The exception for attempted suppression of a disfavored viewpoint is inapposite to the condition imposed here. In terminating the Sea Scouts' free berths because of the group's failure fully and unambiguously to promise future nondiscrimination, Berkeley did not demand adherence to or renunciation of any idea or viewpoint. A government that requires aid recipients to conform their actions to its laws does not thereby enforce adherence to the philosophy or values behind those laws. More specifically, to state, in applying for government funding, that one will not use the funding for a discriminatory program is not necessarily to state that one agrees with the government's nondiscrimination objective. Thus Berkeley, in requiring assurances that its subsidy and property will be used without discrimination on the basis of religion or sexual orientation, does not demand adherence to the viewpoint that motivated the nondiscrimination provision. (See Boy Scouts of America v. Wyman (2d Cir.2003) 335 F.3d 80, 94 [exclusion of BSA from state's workplace charitable contribution campaign because of its discriminatory policies was viewpoint neutral in that nondiscrimination rule's purpose was “to protect persons from the ․ economic and social harms of discrimination” rather than “to impose a price on the expression of [BSA's] point of view”]; but see Boy Scouts of America, South Florida v. Till (S.D.Fla.2001) 136 F.Supp.2d 1295, 1308 [exclusion of local council from off-hours use of public schools because of its adherence to BSA's discriminatory policy characterized as punishment of council for its “message”].)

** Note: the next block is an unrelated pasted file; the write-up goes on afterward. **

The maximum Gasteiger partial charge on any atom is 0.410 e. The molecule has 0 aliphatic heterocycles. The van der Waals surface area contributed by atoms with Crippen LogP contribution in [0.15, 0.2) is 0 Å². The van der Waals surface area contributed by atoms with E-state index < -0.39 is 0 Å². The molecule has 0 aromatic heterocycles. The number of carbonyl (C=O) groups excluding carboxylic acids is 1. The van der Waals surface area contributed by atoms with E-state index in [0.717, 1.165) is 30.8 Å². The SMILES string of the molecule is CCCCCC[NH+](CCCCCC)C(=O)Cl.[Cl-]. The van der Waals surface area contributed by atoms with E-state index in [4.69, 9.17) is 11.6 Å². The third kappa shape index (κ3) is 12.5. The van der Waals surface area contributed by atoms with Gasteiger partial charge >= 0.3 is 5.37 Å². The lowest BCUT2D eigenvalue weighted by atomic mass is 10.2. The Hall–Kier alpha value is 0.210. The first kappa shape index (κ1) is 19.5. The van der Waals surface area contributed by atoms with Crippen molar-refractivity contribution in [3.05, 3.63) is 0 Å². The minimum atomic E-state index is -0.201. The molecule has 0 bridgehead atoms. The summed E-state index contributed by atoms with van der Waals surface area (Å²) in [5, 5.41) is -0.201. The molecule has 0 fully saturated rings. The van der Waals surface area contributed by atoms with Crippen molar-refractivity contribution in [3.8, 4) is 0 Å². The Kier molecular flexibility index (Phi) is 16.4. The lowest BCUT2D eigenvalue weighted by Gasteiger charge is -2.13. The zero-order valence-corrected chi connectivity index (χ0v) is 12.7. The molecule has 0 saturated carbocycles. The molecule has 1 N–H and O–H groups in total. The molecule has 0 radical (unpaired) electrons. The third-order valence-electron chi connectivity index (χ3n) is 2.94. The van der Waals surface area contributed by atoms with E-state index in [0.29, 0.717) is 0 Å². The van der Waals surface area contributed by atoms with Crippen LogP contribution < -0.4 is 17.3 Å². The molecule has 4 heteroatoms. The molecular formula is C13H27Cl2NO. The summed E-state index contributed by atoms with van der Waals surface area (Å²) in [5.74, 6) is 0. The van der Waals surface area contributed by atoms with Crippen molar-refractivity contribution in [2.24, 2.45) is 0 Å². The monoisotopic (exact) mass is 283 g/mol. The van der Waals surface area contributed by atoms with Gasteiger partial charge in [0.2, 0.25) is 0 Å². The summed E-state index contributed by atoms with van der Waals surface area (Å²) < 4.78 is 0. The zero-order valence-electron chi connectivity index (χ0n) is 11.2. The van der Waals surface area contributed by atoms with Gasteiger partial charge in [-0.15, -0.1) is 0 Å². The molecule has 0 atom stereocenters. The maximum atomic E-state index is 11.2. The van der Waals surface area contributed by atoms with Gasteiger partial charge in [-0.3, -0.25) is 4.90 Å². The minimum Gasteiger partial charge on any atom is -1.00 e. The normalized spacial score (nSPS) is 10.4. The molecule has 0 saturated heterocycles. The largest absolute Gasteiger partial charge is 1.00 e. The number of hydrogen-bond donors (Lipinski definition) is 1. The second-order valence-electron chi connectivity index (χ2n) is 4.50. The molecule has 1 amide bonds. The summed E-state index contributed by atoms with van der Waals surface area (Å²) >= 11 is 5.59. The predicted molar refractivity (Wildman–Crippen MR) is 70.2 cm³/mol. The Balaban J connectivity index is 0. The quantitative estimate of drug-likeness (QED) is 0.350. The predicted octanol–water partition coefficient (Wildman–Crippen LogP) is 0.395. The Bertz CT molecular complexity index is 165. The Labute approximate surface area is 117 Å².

Second, a restriction is suspect to the extent it goes beyond limiting the government funded expressive activity of the recipient and attempts further to limit expressive activities that are not government funded. In Rust v. Sullivan, supra, 500 U.S. at pages 196-197, 111 S.Ct. 1759, the high court explained that funding restrictions previously held to constitute unconstitutional conditions had involved “a condition on the recipient of the subsidy rather than on a particular program or service, thus effectively prohibiting the recipient from engaging in the protected conduct outside the scope of the federally funded program,” but that a recipient of family planning funds could, despite the restrictions at issue, “ continue to ․ engage in abortion advocacy ․ through programs that are separate and independent from” the federally assisted project. (See also FCC v. League of Women Voters of California (1984) 468 U.S. 364, 400, 104 S.Ct. 3106, 82 L.Ed.2d 278 [invalidating rule precluding public broadcasting stations from editorializing, in part because under the rule a station that received only a small amount of its income from federal grants was “barred absolutely from all editorializing․ The station has no way of limiting the use of its federal funds to all noneditorializing activities, and, more importantly, it is barred from using even wholly private funds to finance its editorial activity”]; Sullivan, Unconstitutional Conditions (1989) 102 Harv. L.Rev. 1413, 1463-1467 [discussing “germaneness” as a limitation on government funding conditions].)